"How's Timothy doing, Mommy? Have you heard?" Jessi asked. "He's still in the hospital? Grammy is there with him, I'm sure?"
"Yes, dear," Sarah Whitcombe answered. "Grammy is there, probably right at his bedside, just like we're at your bedside now. But, he's not doing so very well, I'm afraid."
"When I'm feeling better, I want to go to him," Jessi said.
"That may help," D.L. said to his little girl. "You know, honey, Timothy may be able to hear you speaking to him, even while still unconscious. If God so wills, He can bring Timothy out of it. Maybe he'll even remember some of the things you say to him. I've heard of just such a thing happening."
"Why did it have to happen, Daddy, to my best friend?" Jessi asked with tears, "he being taken home from school that day. Why did he have to be sent home anyway? He didn't do anything bad."
"I know, dear," D.L. responded, "But nobody on Earth, not the school, the principal, or Mr. Jenkins, could foresee the accident happening."
"I want him to get better, Daddy, so we can play together again. I miss him so much. I will continue praying for him."
"Yes, sweetheart, you do that. And he wants you to get better, too," her dad said. "Now, I think you should try to get some sleep so that you can get better. Later we'll enjoy Christmas dinner together."
"Okay, Daddy, I'll try to sleep, and I'll be remembering Timothy for him to get better."
(Looking on with glee, that his plan and that of his CEO seemed to be coming to completion, that evil one aspiring a hateful glare, applauded. "For sure my boss will indeed reward me handsomely for their demise, like snuffing out two birds with one stone," he hissed.)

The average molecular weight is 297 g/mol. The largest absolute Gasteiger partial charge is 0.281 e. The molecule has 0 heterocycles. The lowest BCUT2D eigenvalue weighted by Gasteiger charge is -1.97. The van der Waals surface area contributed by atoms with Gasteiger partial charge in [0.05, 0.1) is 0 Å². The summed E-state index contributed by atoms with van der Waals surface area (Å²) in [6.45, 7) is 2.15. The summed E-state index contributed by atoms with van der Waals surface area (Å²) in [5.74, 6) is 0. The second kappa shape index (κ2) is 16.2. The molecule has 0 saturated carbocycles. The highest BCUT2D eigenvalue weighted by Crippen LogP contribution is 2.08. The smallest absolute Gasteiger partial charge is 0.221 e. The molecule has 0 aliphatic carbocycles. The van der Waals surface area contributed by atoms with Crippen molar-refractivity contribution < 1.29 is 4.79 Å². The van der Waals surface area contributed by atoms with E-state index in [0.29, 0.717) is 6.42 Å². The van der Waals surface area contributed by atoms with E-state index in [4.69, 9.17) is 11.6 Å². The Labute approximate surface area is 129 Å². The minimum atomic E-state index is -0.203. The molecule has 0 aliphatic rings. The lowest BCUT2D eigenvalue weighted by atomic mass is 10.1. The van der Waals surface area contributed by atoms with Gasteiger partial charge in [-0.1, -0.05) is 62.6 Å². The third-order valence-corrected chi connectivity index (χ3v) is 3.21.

A Home-going Celebration
Mid-January into a new year, a large crowd gathered in the church for the child's memorial service. The day was unusually warm, boasting a sunny and blue sky. Perhaps untypical for a Mid-central winter, but maybe then God was sending a particular message, signifying that all was well with the physical death of His child.
Earlier in the week, Grammy labored with long, hard tears in the writing of the obituary that would appear in the bulletin; for her young grandson, it had to be just right. Jessi so labored with her that day at Grammy's kitchen table, recovering from her surgery. They comforted one another, both suffering the loss of an only grandchild and best friend. Finally, she did get the wording for the bulletin just right, expressing well his short life:
Timothy James O'Brien was a beloved grandson and friend, and for sure the joy of his parents if they could have only met him. He went home to Jesus at the full young age of 8 years, for sure God's "angel unaware" sent to Earth for a particular purpose. He was indeed a blessed gift from God. I feel so fortunate to have been entrusted by our Heavenly Father to care for him, in the stead of his parents, during his joyful short life. I praise the Lord that Timothy is in Heaven now, in the presence of his Savior and now united with his parents and granddad. Surely we will all miss him, but I (and all those who knew him and love Jesus) greatly anticipate that day when we all will be reunited. Signed: Grammy Maggie O'Brien
The pastor's message expressed well Timothy's joy. A video presentation of Timothy's short life followed. Afterward, others, youth, and adults alike shared what young Timothy met to them. Lastly, Jessi stood before the congregation.
"He was my best friend, and still is," she began, eyes tear-swollen. "I miss him now, and I cry when I think about all the good times we had playing together. But I know Timothy is now with Jesus, and I'll see him again when we'll play together on streets of gold."
("Hm, hm, hmm," that evil one aspiring a hateful glare, chuckled, still prowling about, seeking her demise.)
Continued at Chapter Six
© 2017 Charles Newcombe